The Greek island of Milos is issuing a formal request to have the Venus de Milo statue, one of the most famous in the world, returned from the Louvre Museum in Paris to its original homeland.
“Our island’s treasures have been looted and we’re finally ready to fight to win them back,” said the island’s mayor Gerasimos Damoulakis in a formal announcement.
The campaign coincides with the 200th anniversary of the statue’s discovery by a farmer on Milos back in 1820.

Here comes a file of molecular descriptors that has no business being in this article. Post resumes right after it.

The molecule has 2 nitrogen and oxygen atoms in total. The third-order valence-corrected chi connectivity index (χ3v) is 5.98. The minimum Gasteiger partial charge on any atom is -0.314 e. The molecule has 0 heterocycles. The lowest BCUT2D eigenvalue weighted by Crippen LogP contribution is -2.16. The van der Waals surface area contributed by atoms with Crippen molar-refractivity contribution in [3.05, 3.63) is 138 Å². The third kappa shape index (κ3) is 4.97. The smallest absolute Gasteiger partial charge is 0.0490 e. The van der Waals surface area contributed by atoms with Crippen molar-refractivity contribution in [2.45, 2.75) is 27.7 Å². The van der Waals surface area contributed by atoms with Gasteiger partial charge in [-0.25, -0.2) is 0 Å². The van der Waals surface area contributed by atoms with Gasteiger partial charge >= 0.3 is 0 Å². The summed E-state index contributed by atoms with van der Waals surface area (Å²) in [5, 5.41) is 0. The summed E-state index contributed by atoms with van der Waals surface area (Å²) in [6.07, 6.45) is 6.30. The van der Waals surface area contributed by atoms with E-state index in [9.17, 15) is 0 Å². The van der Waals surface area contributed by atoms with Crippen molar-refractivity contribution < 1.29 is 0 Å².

Better known by locals as Aphrodite of Milos, the statue was found during a renovation on the farmer’s property and later sold to a French naval officer and passed on as a gift to King Louis XVII.
In an interview with The Times, Mr Damoulakis revealed that together with their formal request to the European Union to have the statue returned, that it would be accompanied with a petition expected to have up to 1 million signatures.
“The claim itself isn’t new,” Mr Damoulakis said.
“There’s not a Greek out there who hasn’t wondered why Greece’s finest piece of antiquity is sitting in France rather than in its birthplace.”
According to reports, the Municipality of Milos is also setting out to construct a facility to better showcase the statue for its return.